Post Memories: On board Barking barge that has a place in history
- Credit: Archant
On a drizzly afternoon last Thursday, Margaret Simmons stepped on board the Tollesbury barge for the first time.
It was an exciting moment for the 74-year-old, for not only had this 84ft vessel rescued almost 300 weary troops from the shores of Dunkirk during the Second World War and survived an IRA bomb some decades later, she was built by Margaret’s great-grandfather 112 years ago.
Today the sailing barge, moored at Barking’s Fresh Wharf, is owned by Euan Maybank and his partner Rachael Smith who live on board and are slowly restoring the boat in the hope she will be fit to sail within a couple of years.
Margaret’s great-grandfather, a shipwright called William M. H. Felton, built 14 barges between 1891 and 1901 at his shipyard in Sandwich, Kent, the town where Margaret lives with her husband, Roy.
“I knew of Felton and that he built barges, but I decided to find out more after being put in touch with The Society for Sailing Barge Research, who were very helpful,” she explained.
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Last year, using information from the society, together with her own research, Margaret wrote a small book about her great-grandfather’s boats, of which one, she was told, had survived.
“To my delight I heard that the Tollesbury, Felton’s only remaining barge and built in 1901, was still afloat and owned by Euan and Rachael,” she added. “So I got in touch and they kindly invited me to see her for the first time.”
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Margaret said stepping on board the vessel, which would once have carried a variety of goods from grain to coal, “was absolutely lovely”.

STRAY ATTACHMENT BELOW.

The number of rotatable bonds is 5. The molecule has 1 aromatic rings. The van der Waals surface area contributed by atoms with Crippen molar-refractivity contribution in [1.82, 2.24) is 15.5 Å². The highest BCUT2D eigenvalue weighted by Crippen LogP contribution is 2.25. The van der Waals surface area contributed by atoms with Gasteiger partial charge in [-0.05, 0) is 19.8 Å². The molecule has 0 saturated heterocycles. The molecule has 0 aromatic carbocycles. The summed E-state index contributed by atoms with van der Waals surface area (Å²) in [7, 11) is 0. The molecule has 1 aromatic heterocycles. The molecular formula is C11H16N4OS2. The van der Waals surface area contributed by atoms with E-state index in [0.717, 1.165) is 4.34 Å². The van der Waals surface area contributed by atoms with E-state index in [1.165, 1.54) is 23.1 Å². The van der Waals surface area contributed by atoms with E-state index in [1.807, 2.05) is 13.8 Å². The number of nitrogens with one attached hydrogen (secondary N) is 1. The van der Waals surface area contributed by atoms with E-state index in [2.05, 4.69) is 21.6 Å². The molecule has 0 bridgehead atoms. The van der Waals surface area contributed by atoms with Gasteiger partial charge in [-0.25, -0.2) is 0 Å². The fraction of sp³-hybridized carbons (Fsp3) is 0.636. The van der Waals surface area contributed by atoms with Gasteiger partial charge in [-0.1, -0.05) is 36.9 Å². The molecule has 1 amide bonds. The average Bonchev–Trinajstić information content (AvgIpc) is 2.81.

“To know my great-grandfather built this is exciting. I’m so thrilled to be here.”
The Tollesbury has certainly enjoyed a colourful history. In May 1940 she joined a fleet of various vessels, from fishing boats to pleasure steamers, on a mission to rescue Allied soldiers at Dunkirk, who had been cut off by the Germans.
The barge picked up around 270 men and survived the 100 mile stretch back to England despite numerous bomb attacks from enemy planes above.
By the 1970s she was being used as a house boat and in the early 1990s transformed into a pub on Millwall Docks, where she was bombed and damaged by the IRA in 1996.
The craft was repaired but sunk in 2005, possibly due to a failed automatic pump, before being raised and moved to a mooring in Barking.
Euan and Rachael had been looking for a boat to live on when they spotted the Tollesbury for sale in 2011.
“I wasn’t convinced when we first saw her,” admitted Rachael, 28, “as she needed a lot of work and was all black inside. But Euan got it into his head that we should buy her and after a while I came around. It felt right.”
The couple, who both work in theatre, do a bit of work on the boat most days, sometimes bringing in experts to carry out the more skilled aspects of the renovations.
“We hope to sail her, maybe within a couple of years, if we can get all the necessary work done,” said Euan, 35.
“We have motored her which was fantastic, but having the sails up would be a very different experience. I can’t wait for that day.”
To read Euan and Rachael’s blog on the Tollesbury click here.